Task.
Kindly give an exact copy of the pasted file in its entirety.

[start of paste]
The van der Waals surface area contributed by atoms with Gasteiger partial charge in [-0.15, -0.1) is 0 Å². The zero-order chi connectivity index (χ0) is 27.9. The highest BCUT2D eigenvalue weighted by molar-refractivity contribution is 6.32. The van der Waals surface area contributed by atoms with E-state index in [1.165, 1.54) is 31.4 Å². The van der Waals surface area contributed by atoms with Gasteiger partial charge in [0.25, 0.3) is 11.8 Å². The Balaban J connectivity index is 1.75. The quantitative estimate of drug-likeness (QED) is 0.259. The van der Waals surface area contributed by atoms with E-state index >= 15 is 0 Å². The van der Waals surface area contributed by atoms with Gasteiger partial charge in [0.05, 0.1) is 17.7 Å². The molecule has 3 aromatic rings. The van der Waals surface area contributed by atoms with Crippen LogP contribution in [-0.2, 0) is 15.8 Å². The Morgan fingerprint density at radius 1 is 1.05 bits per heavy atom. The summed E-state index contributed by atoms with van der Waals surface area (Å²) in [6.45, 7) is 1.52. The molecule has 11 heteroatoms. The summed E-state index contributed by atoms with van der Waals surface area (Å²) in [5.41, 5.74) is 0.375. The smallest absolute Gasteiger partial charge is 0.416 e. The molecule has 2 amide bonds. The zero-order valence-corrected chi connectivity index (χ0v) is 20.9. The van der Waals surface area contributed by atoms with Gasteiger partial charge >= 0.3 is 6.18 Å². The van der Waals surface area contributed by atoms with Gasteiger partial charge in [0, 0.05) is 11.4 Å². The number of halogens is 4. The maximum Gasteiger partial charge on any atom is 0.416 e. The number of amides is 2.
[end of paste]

The van der Waals surface area contributed by atoms with Gasteiger partial charge in [-0.15, -0.1) is 0 Å². The zero-order chi connectivity index (χ0) is 27.9. The highest BCUT2D eigenvalue weighted by molar-refractivity contribution is 6.32. The van der Waals surface area contributed by atoms with E-state index in [1.165, 1.54) is 31.4 Å². The van der Waals surface area contributed by atoms with Gasteiger partial charge in [0.25, 0.3) is 11.8 Å². The Balaban J connectivity index is 1.75. The quantitative estimate of drug-likeness (QED) is 0.259. The van der Waals surface area contributed by atoms with E-state index >= 15 is 0 Å². The van der Waals surface area contributed by atoms with Gasteiger partial charge in [0.05, 0.1) is 17.7 Å². The molecule has 3 aromatic rings. The van der Waals surface area contributed by atoms with Crippen LogP contribution in [-0.2, 0) is 15.8 Å². The Morgan fingerprint density at radius 1 is 1.05 bits per heavy atom. The summed E-state index contributed by atoms with van der Waals surface area (Å²) in [6.45, 7) is 1.52. The molecule has 11 heteroatoms. The summed E-state index contributed by atoms with van der Waals surface area (Å²) in [5.41, 5.74) is 0.375. The smallest absolute Gasteiger partial charge is 0.416 e. The molecule has 2 amide bonds. The zero-order valence-corrected chi connectivity index (χ0v) is 20.9. The van der Waals surface area contributed by atoms with Gasteiger partial charge >= 0.3 is 6.18 Å². The van der Waals surface area contributed by atoms with Gasteiger partial charge in [0, 0.05) is 11.4 Å². The number of halogens is 4. The maximum Gasteiger partial charge on any atom is 0.416 e. The number of amides is 2.